Thursday, October 11, 2018

Villa Maria: New Zealand Surprises

Villa Maria is one of those ubiquitous labels that you easily recognize, but maybe haven't actually tried.  The sixer of samples that arrived a couple of weeks ago of course contained their workhorse sauv blanc, but there were some surprises in there, too.  Most notable were the two Taylor's Pass bottlings, which are decidedly more upscale than the Marlborough line.  The bubbly sauv blanc was also a first for me; something of a novelty, but one that could easily become dangerous in warm weather sessions.

Following are reviews of my favorites from the bunch - keep an eye out for these.

2017 Villa Maria Sauvignon Blanc Bubbly New Zealand $15
Carbonated sauvignon blanc with all the attendant Kiwi character.  A little shocking at first (bubbles and sauv blanc seem like strange bedfellows), but like grandma used to say, "It's only kinky the first time!" Could be habit forming.

2017 Villa Maria Sauvignon Blanc Marlborough $14
Zing, zip, bop, boo, bang! Energy and assertiveness drive taut fruit and acidity in this value porch quaffer. At the same time, there’s no reason why this couldn’t walk down the aisle with a hearty pasta with scallops and shrimp. This is their workhorse sauv blanc that definitely qualifies as a crowd-pleaser BBQ wine.

2017 Villa Maria Sauvignon Blanc Taylor's Pass Vineyard Marlborough $26
A substantial step up in refinement and poise from the regular Sauvignon Blanc and by far my favorite in this lineup. While still honoring the region’s stylistic traits, this bottle is not out to be showy or prove anything. Instead, it confidently expresses elegance and dynamite fruit character in a package that is both inviting and invigorating.

2017 Villa Maria Pinot Noir Taylor's Pass Vineyard Marlborough $42
Restrained, but only at first. Much like it’s vineyard sibling, it’s not out to prove anything, yet still has plenty of stuffing. While the fruit is balanced, round, and beautiful, and the acidity providing framing both structural and delicate, it’s the texture that beguiles. Like warm bath water at the perfect temperature, the supple aspect in the mouth is seductive. Hi tone but airy spices on the periphery add to the complexity in and unobtrusive way. Bravo!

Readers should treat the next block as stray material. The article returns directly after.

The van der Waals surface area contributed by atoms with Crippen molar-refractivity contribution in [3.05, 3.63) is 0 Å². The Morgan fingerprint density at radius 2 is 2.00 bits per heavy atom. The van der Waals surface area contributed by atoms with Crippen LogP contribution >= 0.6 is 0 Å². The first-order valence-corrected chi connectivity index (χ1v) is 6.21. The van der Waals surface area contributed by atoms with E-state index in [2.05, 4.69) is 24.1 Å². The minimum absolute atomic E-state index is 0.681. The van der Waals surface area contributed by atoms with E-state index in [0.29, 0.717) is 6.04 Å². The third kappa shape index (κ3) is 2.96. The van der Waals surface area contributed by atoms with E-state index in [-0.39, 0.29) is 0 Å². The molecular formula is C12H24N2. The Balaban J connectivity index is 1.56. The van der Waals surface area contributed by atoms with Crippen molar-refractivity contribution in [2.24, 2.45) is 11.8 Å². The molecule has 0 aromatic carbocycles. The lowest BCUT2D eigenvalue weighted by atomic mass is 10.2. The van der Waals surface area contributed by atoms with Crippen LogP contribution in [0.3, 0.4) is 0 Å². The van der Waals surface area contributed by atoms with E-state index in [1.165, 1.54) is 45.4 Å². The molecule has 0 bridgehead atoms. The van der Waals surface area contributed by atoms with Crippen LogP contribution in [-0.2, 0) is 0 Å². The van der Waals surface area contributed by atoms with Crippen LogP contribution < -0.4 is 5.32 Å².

Friday, September 28, 2018

Turning Point? Probably Not, But That's Okay

Back labels are like political ads - they usually just tell you what they think you want to hear.  I've come to expect the silly, borderline vulgar product of writing rooms that also do romance novels. Mass market appeal labels these day read something like,
"We caress each grape into surrendering its deepest sensuality.  The result is a luxurious wine evoking layers of rich chocolate, cedar spice, and Victoria's Secret lingerie."
 
But this inviting bottle was stacked on an end cap at Whole Foods. The salmon in my basket needed something to swim in, so, what the hell.  Besides, in stark contrast to the above, the back label reads, 
"By hand harvesting at relatively low brix and minimal use of new oak, we seek to produce elegant, balanced wines that convey the soul of each site."
Low brix? Minimal oak? Balance?  Where do these people think they are?  France or something?

Presqu'ile Winery is in the northern reaches of Santa Barbara county.  Like most wineries around there, their pinor noirs are on the pricey side.  But at $21, this 2016 Presqu'ile Winery Pinot Noir Santa Barbara County seems to be trying to draw drinkers into their higher end stuff. It’s a pinot that actually tastes like pinot. It's well made with respectable acidity and enough fruit to stand up to grilled fish.  It’s also under 14% abv.  
Is it a sign of a turning point?  I highly doubt it.  And that's okay because there's more of it out there for those of us who don't need a Danielle Steele wine.

Cheers

Wednesday, September 12, 2018

Murrieta's Well: Upping Up Their Game


Nestled in the Livermore Valley (southeast of Oakland and northeast of San Jose), Murrieta’s Well has been around for some time, and it’s clear from these bottlings that they have been working on upping their game.  Sourced from sustainably-farmed estate vineyards that have been online for 130 years, these wines show more than heritage - a competent hand in the cellar.  As winemaker Robbie Meyer said of his approach during virtual tasting recently, "Improve, improve, improve."

It shows.

Sometimes reviewing wine samples is not that much fun. Like any other product, there is a lot of mediocre wine out there and finding something nice to say about some of the stuff that hits my doorstep can be a real struggle. Not so here. These were fun to drink and examine.  Savvy drinkers will be rewarded by seeking these out.

2016 Murrieta's Well White Blend 'The Whip' Livermore Valley $26